.
    The features currently include:
     * Rapid identification of important security events, enabling the analyst to
       assign task priorities
     * Alert correlation originally from heterogeneous sensors deployed on the
       whole infrastructure
     * Real-time analysis of events received by the Prelude Manager
    

    You can contribute ! If you use the correlation engine, please share your correlation rules.

    Related links:

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  6. fusil_0.7-1_amd64.changes ACCEPTED

    Fusil (http://fusil.hachoir.org) has been accepted into Debian.

    The description:

    Fusil is a fuzzing framework designed to expose bugs in software by
    changing random bits of its input.
    .
    It helps to start process with a prepared environment (limit memory,
    environment variables, redirect stdout, etc.), start network client or
    server, and create mangled files. Fusil has many probes to detect
    program crash: watch process exit code, watch process stdout and syslog
    for text patterns (eg. "segmentation fault"), watch session duration,
    watch cpu usage (process and system load), etc.
    .
    Fusil is based on a modular architecture. It computes a session score
    used to guess fuzzing parameters like number of injected errors to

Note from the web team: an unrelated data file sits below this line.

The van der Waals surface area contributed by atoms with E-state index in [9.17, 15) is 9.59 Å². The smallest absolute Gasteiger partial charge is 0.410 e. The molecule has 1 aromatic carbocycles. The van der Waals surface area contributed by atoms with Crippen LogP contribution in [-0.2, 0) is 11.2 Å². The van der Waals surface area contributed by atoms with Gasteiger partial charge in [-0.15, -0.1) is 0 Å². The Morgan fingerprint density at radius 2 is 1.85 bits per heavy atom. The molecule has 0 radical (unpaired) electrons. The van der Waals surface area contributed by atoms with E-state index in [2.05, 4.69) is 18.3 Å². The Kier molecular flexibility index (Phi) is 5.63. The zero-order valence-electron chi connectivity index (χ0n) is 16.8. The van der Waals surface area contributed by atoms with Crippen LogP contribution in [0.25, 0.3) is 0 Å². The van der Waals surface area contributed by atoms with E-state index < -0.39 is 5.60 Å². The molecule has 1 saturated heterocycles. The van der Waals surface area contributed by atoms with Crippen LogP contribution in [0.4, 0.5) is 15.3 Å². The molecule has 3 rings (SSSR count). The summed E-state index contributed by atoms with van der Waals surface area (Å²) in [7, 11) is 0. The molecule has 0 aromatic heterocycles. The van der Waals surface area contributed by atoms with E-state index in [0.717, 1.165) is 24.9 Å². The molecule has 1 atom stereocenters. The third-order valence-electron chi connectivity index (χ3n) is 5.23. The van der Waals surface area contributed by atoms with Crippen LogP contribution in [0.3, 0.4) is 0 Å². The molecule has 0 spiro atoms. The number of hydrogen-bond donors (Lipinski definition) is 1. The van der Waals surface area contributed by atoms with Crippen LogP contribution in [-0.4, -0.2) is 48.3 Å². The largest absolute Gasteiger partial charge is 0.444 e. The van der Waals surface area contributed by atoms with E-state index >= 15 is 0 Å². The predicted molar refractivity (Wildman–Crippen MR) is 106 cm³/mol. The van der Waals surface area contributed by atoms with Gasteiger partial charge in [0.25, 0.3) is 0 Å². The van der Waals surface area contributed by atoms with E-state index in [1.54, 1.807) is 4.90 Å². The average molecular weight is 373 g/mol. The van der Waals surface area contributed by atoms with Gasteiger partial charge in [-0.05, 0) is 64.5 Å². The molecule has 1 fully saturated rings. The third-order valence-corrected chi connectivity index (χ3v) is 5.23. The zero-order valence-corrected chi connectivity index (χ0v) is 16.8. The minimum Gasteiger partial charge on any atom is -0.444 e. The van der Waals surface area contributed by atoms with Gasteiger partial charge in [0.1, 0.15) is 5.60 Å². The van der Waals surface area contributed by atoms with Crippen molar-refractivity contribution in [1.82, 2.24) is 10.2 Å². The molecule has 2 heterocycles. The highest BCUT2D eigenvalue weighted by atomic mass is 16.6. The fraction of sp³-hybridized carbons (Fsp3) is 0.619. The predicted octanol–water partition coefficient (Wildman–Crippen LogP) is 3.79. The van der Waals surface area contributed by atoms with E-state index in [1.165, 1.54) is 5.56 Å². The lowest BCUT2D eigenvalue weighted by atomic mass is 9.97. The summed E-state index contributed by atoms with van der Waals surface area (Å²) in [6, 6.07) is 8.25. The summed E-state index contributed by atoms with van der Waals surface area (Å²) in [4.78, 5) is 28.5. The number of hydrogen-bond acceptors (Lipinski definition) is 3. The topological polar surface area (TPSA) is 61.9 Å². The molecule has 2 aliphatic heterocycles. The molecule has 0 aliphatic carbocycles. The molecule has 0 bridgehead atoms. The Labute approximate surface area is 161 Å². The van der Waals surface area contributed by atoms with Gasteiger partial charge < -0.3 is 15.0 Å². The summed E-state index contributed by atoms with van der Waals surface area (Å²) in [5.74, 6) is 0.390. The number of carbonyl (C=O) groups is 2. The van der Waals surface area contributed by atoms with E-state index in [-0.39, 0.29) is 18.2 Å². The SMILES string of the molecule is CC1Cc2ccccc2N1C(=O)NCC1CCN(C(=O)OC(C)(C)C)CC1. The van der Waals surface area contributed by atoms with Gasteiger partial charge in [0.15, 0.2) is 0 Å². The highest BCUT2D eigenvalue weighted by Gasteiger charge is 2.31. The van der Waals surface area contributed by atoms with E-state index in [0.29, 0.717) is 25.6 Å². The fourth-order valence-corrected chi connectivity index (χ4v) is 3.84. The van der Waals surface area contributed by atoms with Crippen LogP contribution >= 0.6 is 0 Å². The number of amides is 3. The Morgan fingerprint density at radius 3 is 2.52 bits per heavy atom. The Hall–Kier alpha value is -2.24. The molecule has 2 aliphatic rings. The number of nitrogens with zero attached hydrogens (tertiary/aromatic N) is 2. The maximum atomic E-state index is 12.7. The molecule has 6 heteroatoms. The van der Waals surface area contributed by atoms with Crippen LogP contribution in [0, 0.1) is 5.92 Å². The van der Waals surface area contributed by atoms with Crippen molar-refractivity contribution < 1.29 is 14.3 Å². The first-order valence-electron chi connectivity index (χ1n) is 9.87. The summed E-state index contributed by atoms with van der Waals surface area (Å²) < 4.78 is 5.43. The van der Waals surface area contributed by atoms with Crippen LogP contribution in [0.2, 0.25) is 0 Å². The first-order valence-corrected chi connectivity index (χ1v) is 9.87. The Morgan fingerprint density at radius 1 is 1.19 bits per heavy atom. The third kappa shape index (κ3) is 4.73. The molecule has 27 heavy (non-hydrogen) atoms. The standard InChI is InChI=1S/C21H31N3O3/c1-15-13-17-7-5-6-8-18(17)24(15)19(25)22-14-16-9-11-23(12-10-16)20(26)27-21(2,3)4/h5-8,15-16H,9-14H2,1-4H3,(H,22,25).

input files.
    

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  7. https transport for apt

    Starting from Lenny, apt support the https transport for apt repositories.

    Before, this would give the error:

    # apt-get update
    E: The method driver /usr/lib/apt/methods/https could not be found.
    

    On Lenny (and unstable), install the apt-transport-https package:

    apt-get install apt-transport-https
    

    And https repositories will now work.

    This is no current backport for Etch on backports.org, because the hack for the transport is quite intrusive and require some deep modifications in the entire apt code. Maybe another site will propose it ?

    Note: it seems there is currently no way to check the certificate or configure trusted certificates. This is a good step towards security anyway. Remember: always use trusted repositories (signed with a trusted key - see man apt-key for more information).